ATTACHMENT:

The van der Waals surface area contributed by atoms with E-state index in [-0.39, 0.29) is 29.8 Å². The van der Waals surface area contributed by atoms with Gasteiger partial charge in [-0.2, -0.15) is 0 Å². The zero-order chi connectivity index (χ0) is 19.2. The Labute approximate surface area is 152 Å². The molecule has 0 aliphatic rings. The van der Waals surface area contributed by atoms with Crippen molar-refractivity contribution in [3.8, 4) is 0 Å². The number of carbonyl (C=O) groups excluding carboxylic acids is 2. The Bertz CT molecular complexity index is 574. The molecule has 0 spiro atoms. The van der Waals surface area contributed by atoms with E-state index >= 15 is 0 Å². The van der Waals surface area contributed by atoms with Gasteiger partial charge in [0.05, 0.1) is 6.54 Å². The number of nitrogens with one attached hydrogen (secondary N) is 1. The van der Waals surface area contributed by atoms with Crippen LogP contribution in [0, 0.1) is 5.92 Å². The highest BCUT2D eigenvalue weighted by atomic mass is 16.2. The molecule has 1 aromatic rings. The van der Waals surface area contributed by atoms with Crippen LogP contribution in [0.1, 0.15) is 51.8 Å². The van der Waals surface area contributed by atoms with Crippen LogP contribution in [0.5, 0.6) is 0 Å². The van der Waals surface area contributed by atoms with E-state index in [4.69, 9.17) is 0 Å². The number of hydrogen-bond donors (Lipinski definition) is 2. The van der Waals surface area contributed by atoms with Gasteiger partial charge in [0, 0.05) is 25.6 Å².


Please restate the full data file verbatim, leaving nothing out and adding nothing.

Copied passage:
The van der Waals surface area contributed by atoms with E-state index in [-0.39, 0.29) is 29.8 Å². The van der Waals surface area contributed by atoms with Gasteiger partial charge in [-0.2, -0.15) is 0 Å². The zero-order chi connectivity index (χ0) is 19.2. The Labute approximate surface area is 152 Å². The molecule has 0 aliphatic rings. The van der Waals surface area contributed by atoms with Crippen molar-refractivity contribution in [3.8, 4) is 0 Å². The number of carbonyl (C=O) groups excluding carboxylic acids is 2. The Bertz CT molecular complexity index is 574. The molecule has 0 spiro atoms. The van der Waals surface area contributed by atoms with E-state index >= 15 is 0 Å². The van der Waals surface area contributed by atoms with Gasteiger partial charge in [0.05, 0.1) is 6.54 Å². The number of nitrogens with one attached hydrogen (secondary N) is 1. The van der Waals surface area contributed by atoms with Crippen LogP contribution in [0, 0.1) is 5.92 Å². The highest BCUT2D eigenvalue weighted by atomic mass is 16.2. The molecule has 1 aromatic rings. The van der Waals surface area contributed by atoms with Crippen LogP contribution in [0.1, 0.15) is 51.8 Å². The van der Waals surface area contributed by atoms with Crippen LogP contribution in [0.5, 0.6) is 0 Å². The van der Waals surface area contributed by atoms with E-state index in [4.69, 9.17) is 0 Å². The number of hydrogen-bond donors (Lipinski definition) is 2. The van der Waals surface area contributed by atoms with Gasteiger partial charge in [0, 0.05) is 25.6 Å².